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During the past ten years, over 20,000 students have received either a high school diploma or GED equivalency while incarcerated. A total of 13,000 have earned literacy certificates.
Learn more about the OCSS Academic
During the past ten years over 12,000 inmates have completed
Career-Technical (vocational) training in over 120 separate
institutional training programs, recognized by the Ohio Department
of Education. A majority of the programs offer license
or certifications, which are issued by state boards or
nationally recognized organizations.
Advanced Job Training (AJT) participation provides qualified inmate students with coursework specifically designed to enhance employability upon release. During the previous ten years, over 7,000 inmates have received certificates of completion in advanced job training programs.
Over 2,500 apprentices have earned either a 50% or 100% certificate from the US Department of Labor in the last ten years. Apprenticeship programs use qualified volunteer prison staff members to supervise and train inmate apprentices in vocations that enhance employability skills.
Library services (visual, auditory and print) are located at each DRC institution and made available for the entire incarcerated population. Inmates have used library services throughout the state to the tune of almost a million visits a year.
The Ohio Central School System encourages professional development by establishing Local Professional Development Committees and implementing Entry Year Programs as required by the Ohio Department of Education. These programs are designed for beginning teachers, principals, and guidance counselors. Last year, 25 staff members completed these programs.
The Transitional Education Program (TEP) is a reentry initiative that uses a unique three-tier approach to transmitting transitional programming through technology to both currently incarcerated offenders preparing for release and to former offenders achieving success in the community.
Distance Learning sites are available in 18 of the 32 prisons throughout the state. The distance education environment that these sites provide augments the classroom by directing faculty to expanded opportunities. The varied resources place OCSS as the premier correctional distance education program in the country.
The Ohio Central School System has extended its charter to support community education initiatives within four entities: Community-Based Correctional Facilities, Community Justice Adult Basic Education Centers, Private Prisons, and the Hamilton County Justice Center. OCSS provides these organizations with assistance in technology, teacher licensure, program accreditation, and professional development opportunities for staff.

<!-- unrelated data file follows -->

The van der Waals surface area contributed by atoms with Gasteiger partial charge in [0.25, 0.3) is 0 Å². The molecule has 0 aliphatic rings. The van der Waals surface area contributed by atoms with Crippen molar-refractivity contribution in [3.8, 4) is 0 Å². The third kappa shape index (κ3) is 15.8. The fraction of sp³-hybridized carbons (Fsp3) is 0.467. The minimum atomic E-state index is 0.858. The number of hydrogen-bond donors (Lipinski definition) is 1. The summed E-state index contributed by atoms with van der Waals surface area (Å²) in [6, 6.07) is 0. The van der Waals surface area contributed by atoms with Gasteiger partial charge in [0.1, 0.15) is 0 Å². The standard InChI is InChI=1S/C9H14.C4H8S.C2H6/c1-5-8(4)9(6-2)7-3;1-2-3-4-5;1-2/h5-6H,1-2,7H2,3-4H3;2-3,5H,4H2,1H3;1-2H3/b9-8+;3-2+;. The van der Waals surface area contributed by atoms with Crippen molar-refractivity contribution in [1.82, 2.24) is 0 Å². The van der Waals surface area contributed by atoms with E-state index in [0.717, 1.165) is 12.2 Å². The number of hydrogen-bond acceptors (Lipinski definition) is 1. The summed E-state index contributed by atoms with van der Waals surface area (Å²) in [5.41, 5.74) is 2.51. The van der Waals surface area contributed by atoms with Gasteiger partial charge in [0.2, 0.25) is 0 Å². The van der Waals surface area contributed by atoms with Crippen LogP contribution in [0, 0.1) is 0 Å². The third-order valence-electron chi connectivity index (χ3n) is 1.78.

The Reading Room program features the Department's own Jumpy the Kangaroo book series. The Ohio Central School System has created and distributed over 37,000 copies of the Jumpy series books to children in the visiting rooms. In addition to the books, inmate narrators have read over 40,000 hours of children's stories to visiting children.
The OCSS Quality Assurance Office is responsible for the development and review of all education policies, procedures, and Ohio Standards. OCSS is the only department within DRC that has a formal internal audit during each year of the audit cycle.
The Education Intensive Program Prison (EIPP) is a 90-day release intensive education-based program currently in place at the North Central Correctional Institution, the Ohio Reformatory for Women, and the Northeast Pre-Release Center. EIPP focuses on the "Employability/Education" dynamic domain of the reentry philosophy.
The Comprehensive Adult Student Assessment System (CASAS) is the inmate education achievement test that the Ohio Central School System uses to determine school placement. OCSS believes CASAS is a more appropriate assessment instrument for reentry goals than one which provides grade level scores. Each year over 20,000 CASAS surveys are administered at the three DRC reception centers for initial placement, and over 35,000 CASAS tests are given annually for advanced placement at parent institutions.
Offender Workforce Development is designed to enhance opportunities for successful employment and retention of returning citizens. Activities prepare offenders for employment and the job search process. Training, education, and technical support are also offered to community-action organizations, job developers, one-stop centers, and other state agencies providing services to former offenders seeking to obtain and maintain sustainable employment.
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